McCarthy also vowed that Republicans would launch their own inquiry into “why the Capitol complex was not secure” on the day a pro-Trump mob stormed the Capitol seeking to stop the certification of Joe Biden’s electoral win. Five people died in the insurrection or in its immediate aftermath, and dozens were injured, including at least 140 law enforcement officers, who were harassed, beaten and sprayed with gas substances by the mob.
“You have spent a year and a half and millions of taxpayers’ dollars conducting this investigation. It is imperative that all information collected be preserved not just for institutional prerogatives but for transparency to the American people,” McCarthy wrote. “The American people have a right to know that the allegations you have made are supported by the facts and to be able to view the transcripts …”
McCarthy’s letter echoes the desire of many other Republican lawmakers to aggressively go after the Jan. 6 committee, which they have long criticized as a purely political vehicle to attack former president Donald Trump. Rep. Jim Jordan (R-Ohio) — the likely next chairman of the House Judiciary Committee — and his staff are already preparing to examine any evidence omitted from the final report that is more flattering or at least exculpatory about Trump’s actions leading up to the Jan. 6 assault, according to one Republican operative who spoke on the condition of anonymity to describe GOP strategy.
The bipartisan Jan. 6 committee has held 10 public hearings and plans to release a final report about its findings. Many of its hearings have focused on the role that Trump — and his supporters, aides and allies — played in fomenting distrust in the 2020 presidential election leading to the violent assault on the Capitol.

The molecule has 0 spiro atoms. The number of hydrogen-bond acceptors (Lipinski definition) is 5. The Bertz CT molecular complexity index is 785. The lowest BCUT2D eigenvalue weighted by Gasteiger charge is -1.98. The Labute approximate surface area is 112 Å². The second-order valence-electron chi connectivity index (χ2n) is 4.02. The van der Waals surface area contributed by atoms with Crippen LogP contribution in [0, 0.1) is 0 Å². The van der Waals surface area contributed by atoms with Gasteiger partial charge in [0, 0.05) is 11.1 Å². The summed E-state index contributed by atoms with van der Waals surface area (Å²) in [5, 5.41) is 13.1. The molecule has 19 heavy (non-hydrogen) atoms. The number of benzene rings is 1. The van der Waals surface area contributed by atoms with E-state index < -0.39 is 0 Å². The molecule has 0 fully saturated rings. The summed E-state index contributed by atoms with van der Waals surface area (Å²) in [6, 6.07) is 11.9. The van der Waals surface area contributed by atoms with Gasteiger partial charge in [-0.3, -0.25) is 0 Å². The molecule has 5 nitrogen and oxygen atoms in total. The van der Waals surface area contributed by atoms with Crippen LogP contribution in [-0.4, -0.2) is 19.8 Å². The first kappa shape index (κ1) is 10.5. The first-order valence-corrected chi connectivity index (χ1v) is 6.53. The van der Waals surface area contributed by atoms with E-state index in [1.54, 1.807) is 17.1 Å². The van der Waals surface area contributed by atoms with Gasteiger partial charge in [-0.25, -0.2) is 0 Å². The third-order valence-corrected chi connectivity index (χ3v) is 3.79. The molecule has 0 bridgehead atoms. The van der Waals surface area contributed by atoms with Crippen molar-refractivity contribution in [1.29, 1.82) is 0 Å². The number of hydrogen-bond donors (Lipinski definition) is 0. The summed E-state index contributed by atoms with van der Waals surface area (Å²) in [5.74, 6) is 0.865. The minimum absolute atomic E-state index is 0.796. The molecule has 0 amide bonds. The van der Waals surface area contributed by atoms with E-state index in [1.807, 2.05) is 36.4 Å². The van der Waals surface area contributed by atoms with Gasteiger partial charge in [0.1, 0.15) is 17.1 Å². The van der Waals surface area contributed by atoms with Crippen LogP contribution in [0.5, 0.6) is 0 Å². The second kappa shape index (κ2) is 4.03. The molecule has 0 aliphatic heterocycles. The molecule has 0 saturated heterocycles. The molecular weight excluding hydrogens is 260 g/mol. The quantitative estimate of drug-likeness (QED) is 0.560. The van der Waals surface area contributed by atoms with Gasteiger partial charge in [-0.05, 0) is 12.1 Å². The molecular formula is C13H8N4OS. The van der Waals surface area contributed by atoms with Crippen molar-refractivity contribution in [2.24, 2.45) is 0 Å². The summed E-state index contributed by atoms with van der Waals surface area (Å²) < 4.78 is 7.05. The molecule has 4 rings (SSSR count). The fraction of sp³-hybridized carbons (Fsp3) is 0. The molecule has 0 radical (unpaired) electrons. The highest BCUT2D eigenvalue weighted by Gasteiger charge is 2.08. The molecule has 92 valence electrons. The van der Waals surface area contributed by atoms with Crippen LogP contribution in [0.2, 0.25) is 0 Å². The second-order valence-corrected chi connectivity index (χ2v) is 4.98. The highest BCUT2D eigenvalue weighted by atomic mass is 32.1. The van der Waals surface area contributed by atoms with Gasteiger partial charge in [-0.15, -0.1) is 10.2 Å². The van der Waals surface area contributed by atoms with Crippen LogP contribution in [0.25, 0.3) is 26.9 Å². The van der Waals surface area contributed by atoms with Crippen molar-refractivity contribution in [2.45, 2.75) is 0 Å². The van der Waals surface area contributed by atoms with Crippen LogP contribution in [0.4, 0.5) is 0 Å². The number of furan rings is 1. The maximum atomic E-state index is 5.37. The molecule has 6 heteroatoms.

Rep. Liz Cheney (R-Wyo.), the committee’s vice chair, has said that the committee could make multiple criminal referrals of Trump to the Department of Justice. Representatives for the committee and for Thompson’s office did not immediately respond to requests for comment Thursday morning.
McCarthy has been at odds with the committee since its inception, pulling all GOP nominees for it after House Speaker Nancy Pelosi (D-Calif.) blocked two of McCarthy’s picks. The panel still was a bipartisan one — with Cheney and Rep. Adam Kinzinger (R-Ill.) — but McCarthy has repeatedly decried the committee as purely political.
In his letter to Thompson on Wednesday, McCarthy continued to suggest the committee was politically motivated, citing a Washington Post report that indicated more than a dozen committee staffers were upset that the final report could focus too much on Trump, at the expense of revelations about militia and extremist groups, financing behind the attack, and the law enforcement and intelligence community’s failure to prepare for the siege.
“It is clear based on recent news reports that even your own members and staff of the Committee have no visibility into the totality of the investigation. Some reports suggest that entire swaths of findings will be left out of the Committee’s final report,” McCarthy wrote. “The official Congressional Records do not belong to you or any member, but to the American people, and they are owed all of the information you gathered — not merely the information that comports with your political agenda.”
Trump often has tried to blame Pelosi for the for the breach of the Capitol, falsely suggesting that the absence of enough security to turn back the pro-Trump mob was her responsibility, not that of the commander in chief. He also has falsely claimed Pelosi rejected his order for 10,000 National Guard troops — something that never happened.
Trump’s false claims were echoed by Republican lawmakers, including some who — according to a released video — were literally in the room when Pelosi and others were calling in reinforcements.
McCarthy was reelected party leader last month but is trying to garner enough votes to become the next House speaker when the 118th Congress convenes. He faced a challenge for GOP leadership from Rep. Andy Biggs (R-Ariz.), a member of the ultraconservative House Freedom Caucus, which criticized McCarthy for saying Trump bore responsibility for the Capitol attack, shortly after it had happened.
McCarthy quickly backtracked, however, voting against impeaching Trump and then flying to Florida to meet with the former president weeks after the insurrection. McCarthy has since steadfastly defended Trump’s response to the Jan. 6 violence and tried to retract some of his earlier statements about Trump’s culpability.
Marianna Sotomayor, Jacqueline Alemany, Josh Dawsey, Carol D. Leonnig, Glenn Kessler and Azi Paybarah contributed to this report.